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Could Sanders 2.0 Win It All, Getting the Democratic Nomination and Defeating Trump?

Listening to Sen. Bernie Sanders’ videoed announcement of his candidacy for the Democratic Party’s 2020 presidential nomination, I was struck by how much has changed since 2016, and how little.

Sanders, recall, ran a spirited primary campaign against Hillary Clinton, a campaign that was undermined by crooked dealing, dirty tricks and sabotage by the Hillary campaign and by the Democratic National Committee, all of which effectively stole the nomination from Sanders that year and that basically handed the presidency over to Trump.

Sanders could have easily defeated Trump in 2016 had he been the Democratic candidate in November. He might even have become president that year had he accepted, instead of ignored, an invitation from Green Party head and presidential candidate Jill Stein, made after Clinton stole the Democratic nomination, to run for president on the Green ticket. Many Trump voters would probably have dropped him for Sanders in that chaotic election campaign, and millions of Democrats and left-leaning independents were so disgusted with Clinton and the corrupt machinations of the DNC that they would have readily jumped ship for an independent candidate Sanders.

Let me confess here that I was captivated and inspired by Sanders during that campaign. It is undeniable that he inspired millions of people, including especially young people — those under 35 who had never really been involved in electoral politics before. He did this with virtually the whole corporate media industry (including NPR) lined up against him and his policy proposals, running shoddy, fact-challenged hit pieces, often in close coordination with agents of the Clinton campaign. It was a model of grass-roots organizing against the power of big money, and it almost worked.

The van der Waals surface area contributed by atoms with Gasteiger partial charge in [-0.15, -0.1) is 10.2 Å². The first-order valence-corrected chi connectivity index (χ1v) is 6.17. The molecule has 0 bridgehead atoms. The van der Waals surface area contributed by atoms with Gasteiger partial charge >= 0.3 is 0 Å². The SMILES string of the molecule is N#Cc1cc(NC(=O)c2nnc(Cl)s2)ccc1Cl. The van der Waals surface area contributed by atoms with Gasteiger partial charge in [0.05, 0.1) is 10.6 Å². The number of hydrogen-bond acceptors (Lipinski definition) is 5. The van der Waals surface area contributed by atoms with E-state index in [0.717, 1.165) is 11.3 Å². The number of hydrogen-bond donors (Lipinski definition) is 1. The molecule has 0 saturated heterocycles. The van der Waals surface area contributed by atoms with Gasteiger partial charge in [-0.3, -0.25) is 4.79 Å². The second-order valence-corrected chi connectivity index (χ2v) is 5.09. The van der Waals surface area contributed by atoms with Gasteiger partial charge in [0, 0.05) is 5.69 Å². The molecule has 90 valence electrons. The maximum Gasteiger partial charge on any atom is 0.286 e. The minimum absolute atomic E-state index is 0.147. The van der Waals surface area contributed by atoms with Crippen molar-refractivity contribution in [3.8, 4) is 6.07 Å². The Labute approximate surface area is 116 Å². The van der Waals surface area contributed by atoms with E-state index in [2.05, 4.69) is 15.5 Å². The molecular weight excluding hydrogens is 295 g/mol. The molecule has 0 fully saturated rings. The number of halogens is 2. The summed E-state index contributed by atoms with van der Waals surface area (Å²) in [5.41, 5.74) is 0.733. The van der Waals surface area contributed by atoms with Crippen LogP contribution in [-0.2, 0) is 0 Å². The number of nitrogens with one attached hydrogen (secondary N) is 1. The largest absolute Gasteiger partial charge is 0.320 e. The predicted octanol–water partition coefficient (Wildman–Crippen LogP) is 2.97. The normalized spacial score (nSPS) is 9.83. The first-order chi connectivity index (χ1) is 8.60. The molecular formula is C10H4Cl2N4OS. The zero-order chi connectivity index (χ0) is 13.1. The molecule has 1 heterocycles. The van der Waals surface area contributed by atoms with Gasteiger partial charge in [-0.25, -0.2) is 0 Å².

But Sanders ultimately caved and endorsed Clinton at the end of the Democratic Convention in Philadelphia, in a sad and embarrassing public address that deflated all the energy and passion that had built up during his campaign. Indeed his betrayal of the cause of radical reform and his signing on to the dead-in-the-water Clinton campaign may well have been what swung the election to Trump in those key normally solid Democratic states of Pennsylvania, Wisconsin and Michigan that went to Trump by very small numbers and put him over the top in the Electoral College.

Now Sanders is back in the race, with a fiery announcement speech that hit almost all the key points for a campaign aimed at making radical change;  Medicare for All including the term “single-payer” lest people think he just meant just an expansion of the very limited existing Medicare program, support for immigration reform and DACA, real action on climate change, free tuition at public universities and colleges, action on student debt, etc. He mentioned combating militarism, but not specifically US militarism and more to the point, did not condemn Trump’s and especially his National Security Advisor John Bolton’s serious threats against both Iran and Venezuela (countries whose names were not even mentioned). Nor did he call for major cuts in US military spending, which currently accounts for 34% of all global military spending and basically renders impossible the funding of any major progressive initiatives.

Sanders’ entry into the now seriously crowded Democratic presidential nomination contest (he makes it 12) generated immediate excitement. According to news reports citing the campaign, the 77-year-old Sanders received a stunning $3.3 million in 120,000 small-sized campaign contributions within just 12 hours of his announcement, replicating what his campaign did during the 2016 campaign.